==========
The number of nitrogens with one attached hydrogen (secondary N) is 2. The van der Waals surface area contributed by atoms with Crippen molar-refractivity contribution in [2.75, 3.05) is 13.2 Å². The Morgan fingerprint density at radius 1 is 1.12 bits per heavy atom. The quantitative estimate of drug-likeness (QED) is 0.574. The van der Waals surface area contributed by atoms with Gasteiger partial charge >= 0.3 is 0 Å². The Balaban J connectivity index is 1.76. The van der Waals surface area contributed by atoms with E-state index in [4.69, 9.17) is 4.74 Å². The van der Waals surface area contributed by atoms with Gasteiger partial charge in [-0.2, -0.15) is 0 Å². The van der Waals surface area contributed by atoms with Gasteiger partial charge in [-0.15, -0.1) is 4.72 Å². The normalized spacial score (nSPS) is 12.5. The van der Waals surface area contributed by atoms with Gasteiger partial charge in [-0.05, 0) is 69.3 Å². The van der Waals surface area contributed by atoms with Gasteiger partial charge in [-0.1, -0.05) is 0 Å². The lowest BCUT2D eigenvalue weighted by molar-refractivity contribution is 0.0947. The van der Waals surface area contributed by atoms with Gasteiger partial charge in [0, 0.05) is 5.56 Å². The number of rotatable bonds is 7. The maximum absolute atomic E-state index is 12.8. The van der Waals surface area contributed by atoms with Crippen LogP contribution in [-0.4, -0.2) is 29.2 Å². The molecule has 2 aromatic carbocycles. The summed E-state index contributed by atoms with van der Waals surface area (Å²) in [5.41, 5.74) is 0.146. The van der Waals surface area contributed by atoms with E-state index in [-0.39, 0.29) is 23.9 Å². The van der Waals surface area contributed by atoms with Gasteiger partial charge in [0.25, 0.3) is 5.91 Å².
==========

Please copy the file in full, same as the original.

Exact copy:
The number of nitrogens with one attached hydrogen (secondary N) is 2. The van der Waals surface area contributed by atoms with Crippen molar-refractivity contribution in [2.75, 3.05) is 13.2 Å². The Morgan fingerprint density at radius 1 is 1.12 bits per heavy atom. The quantitative estimate of drug-likeness (QED) is 0.574. The van der Waals surface area contributed by atoms with Gasteiger partial charge >= 0.3 is 0 Å². The Balaban J connectivity index is 1.76. The van der Waals surface area contributed by atoms with E-state index in [4.69, 9.17) is 4.74 Å². The van der Waals surface area contributed by atoms with Gasteiger partial charge in [-0.2, -0.15) is 0 Å². The van der Waals surface area contributed by atoms with Gasteiger partial charge in [-0.15, -0.1) is 4.72 Å². The normalized spacial score (nSPS) is 12.5. The van der Waals surface area contributed by atoms with Gasteiger partial charge in [-0.05, 0) is 69.3 Å². The van der Waals surface area contributed by atoms with Gasteiger partial charge in [-0.1, -0.05) is 0 Å². The lowest BCUT2D eigenvalue weighted by molar-refractivity contribution is 0.0947. The van der Waals surface area contributed by atoms with Gasteiger partial charge in [0, 0.05) is 5.56 Å². The number of rotatable bonds is 7. The maximum absolute atomic E-state index is 12.8. The van der Waals surface area contributed by atoms with Crippen LogP contribution in [-0.4, -0.2) is 29.2 Å². The molecule has 2 aromatic carbocycles. The summed E-state index contributed by atoms with van der Waals surface area (Å²) in [5.41, 5.74) is 0.146. The van der Waals surface area contributed by atoms with E-state index in [-0.39, 0.29) is 23.9 Å². The van der Waals surface area contributed by atoms with Gasteiger partial charge in [0.25, 0.3) is 5.91 Å².